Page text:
Since that approximately 30-minute-long ropeway/cable car/aerial lift ride may well be my favorite part of Hakone, that was perfectly fine by me.  And this time around, the experience was made so much better -- not only with Mount Fuji sightings but also by it offering up super clear as well as panoramic views of whole forests of trees sporting beautiful fall foliage that threatened to take the breath away and, at the very least, had me grinning madly at times! ;b

Monday, December 5, 2016

Feasting on fabulous food in Japan this fall (Photo-essay)

Since returning from Japan two weeks ago, I've only been twice to eat at Japanese restaurants. Granted that in this time, I've been to a Japanese cocktail bar once and Sake Bar Ginn twice.  Still, that's way fewer times that I've eaten Japanese food over the course of a fortnight than has become the norm here in Hong Kong.

It's not that I've gone off Japanese food.  Rather, it's because I ate so much and such fabulous food on my recent Japan trip -- among things, I returned to Kabuto for more eel parts on sticks, ate primo sushi or sashimi every day of the trip, had decadently rich ankimo at least five times, and amazingly juicy wagyu beef at three different meals -- and have such strong memories of those oishii and umai experiences that I'm afraid that what Japanese fare I eat here will inevitably disappoint!

Doubtless at some point in the near future, the urge to go have more Japanese food will surpass my fear of feeling underwhelmed by what I do eat here.  But in the meantime, here's offering up a selection of photos that hopefully will give a good idea of the kind of dishes I had on my recent trip, and loved so very much... ;b

Shirako (described as "codfish soft roe" on the English menu) 
was served along with spinach, Enoki mushroom, green onion, 
grated carrot and radish, and gingered vinegar 
at our first dinner at Gora-Kansuiro ;b

That same dinner's delicious seasonal dessert of persimmon,
Kyoho grapes and mango pudding looked like a work of art!

No ordinary soup for our second dinner at Gora-Kansuiro;
instead, we got one whose ingredients included scallop, 
Matsutake mushroom, green bean, leaf bud, gold leaf and citron!

Another standout course at our second dinner at the ryokan 
was the deep fried mixed pink shrimp, which was so tasty it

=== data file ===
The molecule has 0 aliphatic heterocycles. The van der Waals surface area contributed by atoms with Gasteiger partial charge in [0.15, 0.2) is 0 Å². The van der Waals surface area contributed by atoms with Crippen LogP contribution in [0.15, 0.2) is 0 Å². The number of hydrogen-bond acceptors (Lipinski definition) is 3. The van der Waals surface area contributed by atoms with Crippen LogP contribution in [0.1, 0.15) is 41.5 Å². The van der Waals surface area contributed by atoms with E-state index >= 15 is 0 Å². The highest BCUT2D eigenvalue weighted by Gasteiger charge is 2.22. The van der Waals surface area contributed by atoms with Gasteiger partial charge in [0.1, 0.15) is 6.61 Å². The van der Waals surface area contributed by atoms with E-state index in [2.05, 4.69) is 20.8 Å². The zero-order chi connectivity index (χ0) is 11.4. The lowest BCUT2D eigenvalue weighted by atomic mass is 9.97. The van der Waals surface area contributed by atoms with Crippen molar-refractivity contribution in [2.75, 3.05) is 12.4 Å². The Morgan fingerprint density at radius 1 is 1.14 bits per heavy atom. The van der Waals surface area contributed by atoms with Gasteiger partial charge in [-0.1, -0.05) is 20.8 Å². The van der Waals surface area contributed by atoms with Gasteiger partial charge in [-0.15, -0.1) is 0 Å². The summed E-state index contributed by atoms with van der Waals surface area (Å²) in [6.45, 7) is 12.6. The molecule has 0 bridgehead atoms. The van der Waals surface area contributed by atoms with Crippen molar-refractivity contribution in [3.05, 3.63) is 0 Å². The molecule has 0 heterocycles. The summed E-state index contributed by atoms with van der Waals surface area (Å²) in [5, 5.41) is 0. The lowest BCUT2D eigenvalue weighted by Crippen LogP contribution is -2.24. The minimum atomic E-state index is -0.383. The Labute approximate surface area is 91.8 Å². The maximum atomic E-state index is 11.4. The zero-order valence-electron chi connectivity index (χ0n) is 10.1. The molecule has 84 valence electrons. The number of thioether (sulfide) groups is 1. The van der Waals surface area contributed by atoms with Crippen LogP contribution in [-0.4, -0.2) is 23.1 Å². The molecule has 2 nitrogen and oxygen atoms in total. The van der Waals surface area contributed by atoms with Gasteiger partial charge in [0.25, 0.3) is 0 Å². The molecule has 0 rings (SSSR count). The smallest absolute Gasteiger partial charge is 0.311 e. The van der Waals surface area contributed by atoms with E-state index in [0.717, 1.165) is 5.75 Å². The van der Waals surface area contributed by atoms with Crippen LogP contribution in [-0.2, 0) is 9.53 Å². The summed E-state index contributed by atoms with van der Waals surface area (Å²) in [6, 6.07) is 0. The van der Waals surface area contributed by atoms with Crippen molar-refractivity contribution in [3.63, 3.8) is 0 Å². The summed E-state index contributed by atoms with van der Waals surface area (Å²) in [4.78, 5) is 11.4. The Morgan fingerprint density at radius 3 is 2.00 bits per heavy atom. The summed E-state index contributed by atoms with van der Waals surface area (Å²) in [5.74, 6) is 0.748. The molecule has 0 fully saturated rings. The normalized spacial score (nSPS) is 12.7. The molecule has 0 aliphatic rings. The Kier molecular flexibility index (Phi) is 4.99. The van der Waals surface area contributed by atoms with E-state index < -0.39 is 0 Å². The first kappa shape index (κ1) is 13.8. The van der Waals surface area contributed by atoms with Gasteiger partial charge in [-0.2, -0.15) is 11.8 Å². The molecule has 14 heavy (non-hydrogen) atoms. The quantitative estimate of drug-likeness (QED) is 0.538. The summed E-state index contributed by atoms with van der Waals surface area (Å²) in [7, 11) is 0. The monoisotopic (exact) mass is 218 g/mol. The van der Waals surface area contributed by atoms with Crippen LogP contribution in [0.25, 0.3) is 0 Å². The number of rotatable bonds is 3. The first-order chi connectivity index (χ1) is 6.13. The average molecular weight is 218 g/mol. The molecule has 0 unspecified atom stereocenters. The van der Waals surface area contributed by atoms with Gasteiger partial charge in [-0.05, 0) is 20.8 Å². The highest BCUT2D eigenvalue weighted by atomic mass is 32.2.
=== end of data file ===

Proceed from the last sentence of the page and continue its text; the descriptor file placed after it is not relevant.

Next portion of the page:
didn't need any salt but which I did squeeze a bit of lemon juice on 
and ate with great relish with the grated radish and ginger

One dozen oysters from three different parts of Japan
-- and all just for me! :)))

At the same lunch in Tokyo, I also had this repast whose
main dish consisted of a generous portion of zuke-style tuna and 
tororo (grated mountain yam) on a bed of fluffy white rice!

Vegetarian nabe (Japanese hot pot) with four different kinds
of mushrooms -- yes, mushrooms were in season! :b

And for the final lunch of our Japan trip, my mother and I opted for
wagyu beef: hers prepared as sukiyaki, mine in steak form :)))

Sunday, December 4, 2016

Hike and camera thoughts and talk

View from near the top of Black Hill (aka Ng Kwai Shan)
showing the close proximity of city and country in Hong Kong
It may be winter in Hong Kong but it still can be 
warm enough for the butterflies to come out to play :)
Two friends and I hiked Stage 3 of the Wilson Trail this afternoon.  While it was their first time, I had been on this scenic section of trail before -- and consequently knew to look out for the often strangely placed signs to be found on this portion of one of Hong Kong's major hiking trails.
Because of this -- and also the fervent wish on the part of one of my friends to make sure that we maintained sufficient distance from another hiker out today, whose blasting of Cantonese opera music on her radio was threatening to drive my friend nuts! -- we ended up completing this section of trail in a shorter time than the official estimates.  And this even though I spent quite a bit of time testing out my new camera along the way.